My Yeye and Nainai, and the list kinship titles or filial terms:
爷爷 奶奶 – Yeye and Nainai:- paternal grandfather/mother
公公 婆婆 (外公,外婆) – Gonggong and Popo (Waigong, Waipo): maternal grandfather/mother
七世祖 Great-Great-Great-great grandfather
六世祖 Great-Great-great grandfather
高祖父 Great-great grandfather
七代孙 Great-Great-Great-Great-Grandson 谦称为7世孙
There were five generations that each man hoped to be able to venerate – his parents, his grandparents, and the three generations preceding them.
舅舅 – Jiujiu: mother’s brother
小姨 (姨妈) – Xiaoyi (Yima): mother’s sister
伯父 – Bofu: father’s older brother
叔叔 – shu shu: father’s younger brother
姑姑 (姑妈) – Gugu (Guma): father’s sister
表哥 biaoge: older male cousin
表弟 biaodi: younger male cousin
表姐 biaojie: older female cousin
表妹 biaomei: younger female cousin
侄子 zhizi: brother’s son; nephew
侄女 zhinǚ brother’s daughter; niece
外甥 waisheng: sister’s son; nephew
外甥女 waishengnǚ: sister’s daughter; niece
女婿 nǚxu: son-in-law, daughter’s husband
媳妇 xifu: son’s wife; daughter-in-law
妯娌 zhouli: wives of brothers
嗣子 sizi: heir; descendant (adapted son could be a sizi)
嫡子 dizi: of or by the wife (as distinguished from a concubine under the feudal-patriarchal system); of lineal descent; closely related.
庶子 shuzi: by the concubine (as distinguished from the legal wife)
Although Chinese don’t have a specific name (pre-defined) like Jane and Joe, there are a few words that are indicative if used in a name, such as 伯, 仲, 叔, 季, 孟, etc. They refer to the sequence of siblings. People often use them in their courtesy name or pseudonym, rather than in their birth name.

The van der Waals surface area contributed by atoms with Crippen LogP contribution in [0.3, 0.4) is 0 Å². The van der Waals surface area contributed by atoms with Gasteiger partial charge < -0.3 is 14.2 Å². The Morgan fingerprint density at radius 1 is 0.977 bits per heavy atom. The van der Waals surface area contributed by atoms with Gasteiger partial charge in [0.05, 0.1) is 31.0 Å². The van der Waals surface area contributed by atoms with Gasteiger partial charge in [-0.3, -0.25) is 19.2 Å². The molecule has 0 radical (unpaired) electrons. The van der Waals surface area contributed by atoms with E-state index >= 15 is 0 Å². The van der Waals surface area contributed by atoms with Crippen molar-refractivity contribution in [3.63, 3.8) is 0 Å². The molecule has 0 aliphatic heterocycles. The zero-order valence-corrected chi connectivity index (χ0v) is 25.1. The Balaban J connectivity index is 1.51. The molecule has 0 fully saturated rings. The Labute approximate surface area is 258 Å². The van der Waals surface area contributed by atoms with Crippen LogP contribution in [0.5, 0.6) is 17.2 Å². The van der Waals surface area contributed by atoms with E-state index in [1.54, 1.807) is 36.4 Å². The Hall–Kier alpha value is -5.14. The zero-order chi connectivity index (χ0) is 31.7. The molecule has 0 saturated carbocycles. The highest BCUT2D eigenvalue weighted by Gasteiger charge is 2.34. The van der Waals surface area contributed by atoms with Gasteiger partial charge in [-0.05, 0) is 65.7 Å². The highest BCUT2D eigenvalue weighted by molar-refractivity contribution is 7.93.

Before 1949, a learned person often had a wide array of names, ranging from a courtesy name taken on at the age of 20 to posthumous titles, because calling one by his or her birth name was considered impolite.
名 ming: the name one was born to
字 zi: courtesy name (or adult name; “字”限于有身份的人) taken at the age of 20, by which a person is sometimes called
官名 guanming: formal name / nom de plume
号 hao: pseudonym, an alternative courtesy name
晚号 wan hao: an assumed name or alternative name taken at older age
谥号 shihao: posthumous title, is given to honor one’s lifetime achievement by the reign emperor. i.e. 文庄公, 悫慎公.
Lyons F. Livingston had commented on Philatelist (January 1949 issue) that “no Chinese name can be transliterated exactly”, and he was right. For a non-Chinese speaker, spelling would still be a headache even after conquering the generation gap, unique titles, and assortment of names.
China was forced to open to the West after the Second Opium War or Arrow War (1856-1860). The translation of the Chinese names of people and locals from Chinese logograms to a syllabary language, such as English, began. At first, the Wade-Giles’ romanization system was used. Thomas Wade and Herbert A. Giles were British diplomats and sinologists. Their system was not as tight as the pinyin which is used nowadays. Over the century, a name (either of a person or place) would often gain many different spellings. For example, Zhou Xuexi (in pinyin; 周学熙) could be written as Chou Hsüeh-hsi or Chow Hsuehsi (Chow Hsen Hsih in French). I’ve seen Zhou 周 as a family name written as Chow, Chou, and Chong. The different spellings might come from various dialects. Zhang 张 is spelt Cheung in Hong Kong and Chang in Taiwan.
China has been rising on the world stage since its economic reform and pinyin transliteration became the standard. Am I missing anything? How about taking husband’s name? Hmmmmm … that’s the Western practice. Chinese women do NOT. After all, Chairman Mao had bestowed half the sky to my sisters.